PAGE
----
3 common types of federal offenses

On Behalf of | Jun 13, 2018 | Uncategorized

Some criminal acts are so serious that they require federal prosecution. Federal crimes are generally worse and come with harsher punishments than state crimes. But what exactly are federal offenses?

There are many types of unlawful acts that are subject to federal prosecution. Here are some of the more common types of federal crimes:

1. Drug offenses

While state prosecutors may sometimes handle drug crimes, federal officials handle the more severe ones. Drug offenses are the most prevalent type of federal crime. According to the United States Sentencing Commission, drug cases account for over thirty-one percent of all federal cases. The vast majority of these crimes involved manufacturing, transporting or selling drugs. However, there are even federal cases for simple possession. 

Methamphetamine crimes are the most common type of drug case. The next most common drugs that result in federal sentences include cocaine, marijuana, heroin and prescription drugs.

2. Weapon crimes

Weapon-related offenses account for over 10 percent of the entire federal caseload. Most of these federal convictions involve firearms. Common examples of federal weapon offenses include:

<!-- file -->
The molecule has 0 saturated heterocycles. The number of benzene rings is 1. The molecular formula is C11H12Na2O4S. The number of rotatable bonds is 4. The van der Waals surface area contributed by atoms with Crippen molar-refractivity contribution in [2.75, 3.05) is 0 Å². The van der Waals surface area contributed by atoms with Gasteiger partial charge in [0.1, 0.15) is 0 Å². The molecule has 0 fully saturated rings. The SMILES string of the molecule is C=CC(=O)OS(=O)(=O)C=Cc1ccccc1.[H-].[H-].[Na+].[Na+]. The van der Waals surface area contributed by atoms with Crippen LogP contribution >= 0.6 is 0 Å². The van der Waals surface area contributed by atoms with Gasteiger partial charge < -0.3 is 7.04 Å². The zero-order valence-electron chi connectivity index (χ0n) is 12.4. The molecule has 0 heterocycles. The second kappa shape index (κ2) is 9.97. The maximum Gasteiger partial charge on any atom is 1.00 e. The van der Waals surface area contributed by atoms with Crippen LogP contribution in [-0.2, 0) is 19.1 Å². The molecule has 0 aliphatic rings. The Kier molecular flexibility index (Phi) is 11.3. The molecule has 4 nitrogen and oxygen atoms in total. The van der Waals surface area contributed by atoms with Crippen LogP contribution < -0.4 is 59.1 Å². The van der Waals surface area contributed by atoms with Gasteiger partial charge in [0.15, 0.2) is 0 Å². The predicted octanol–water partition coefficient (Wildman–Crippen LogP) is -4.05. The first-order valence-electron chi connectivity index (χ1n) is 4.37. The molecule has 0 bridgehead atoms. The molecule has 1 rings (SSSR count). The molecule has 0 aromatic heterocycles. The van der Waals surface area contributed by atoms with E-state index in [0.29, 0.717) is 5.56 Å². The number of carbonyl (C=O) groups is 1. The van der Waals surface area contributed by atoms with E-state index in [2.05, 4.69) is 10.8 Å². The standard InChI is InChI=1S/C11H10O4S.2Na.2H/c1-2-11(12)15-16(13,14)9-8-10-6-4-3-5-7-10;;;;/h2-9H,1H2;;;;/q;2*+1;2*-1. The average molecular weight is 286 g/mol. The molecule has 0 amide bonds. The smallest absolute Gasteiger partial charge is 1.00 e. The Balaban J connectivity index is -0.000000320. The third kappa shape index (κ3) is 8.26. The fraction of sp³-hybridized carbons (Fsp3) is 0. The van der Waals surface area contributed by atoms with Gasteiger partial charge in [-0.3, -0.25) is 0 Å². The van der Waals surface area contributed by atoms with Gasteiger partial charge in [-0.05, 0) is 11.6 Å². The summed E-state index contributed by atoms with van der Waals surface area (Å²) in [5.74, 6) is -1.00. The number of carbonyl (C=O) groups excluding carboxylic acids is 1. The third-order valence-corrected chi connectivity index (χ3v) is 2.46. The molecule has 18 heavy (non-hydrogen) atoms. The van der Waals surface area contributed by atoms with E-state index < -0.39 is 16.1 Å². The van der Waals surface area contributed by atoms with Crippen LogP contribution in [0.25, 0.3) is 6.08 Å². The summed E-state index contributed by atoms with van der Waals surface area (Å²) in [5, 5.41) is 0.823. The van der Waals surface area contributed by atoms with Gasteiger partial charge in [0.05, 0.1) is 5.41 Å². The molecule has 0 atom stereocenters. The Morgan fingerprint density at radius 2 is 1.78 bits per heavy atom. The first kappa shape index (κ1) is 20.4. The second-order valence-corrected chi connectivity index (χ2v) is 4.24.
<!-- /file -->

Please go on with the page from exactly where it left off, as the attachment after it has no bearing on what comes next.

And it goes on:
• Possessing or using a firearm during a violent crime
  • Possessing or using a firearm in connection to a drug offense
  • A felon illegally possessing a firearm

Weapons are an aspect in over 17 percent of drug offenses. Other offenses involve different types of weapons, mostly knives. 

3. Fraud

Fraudulent acts account for over nine percent of all federal convictions. Some examples of fraud include:

  • Identity theft
  • Ponzi schemes
  • Telemarketing
  • Reverse mortgage scams
  • Tax fraud

Individuals and organizations may be guilty of violating federal statutes. Sometimes, the punishment for fraud only includes a fine. 

It may be confusing to understand the difference between federal and state crimes, but as a general rule, federal crimes tend to be more intense. Sometimes, federal agents take criminals into custody, or they become involved once local law enforcement needs them.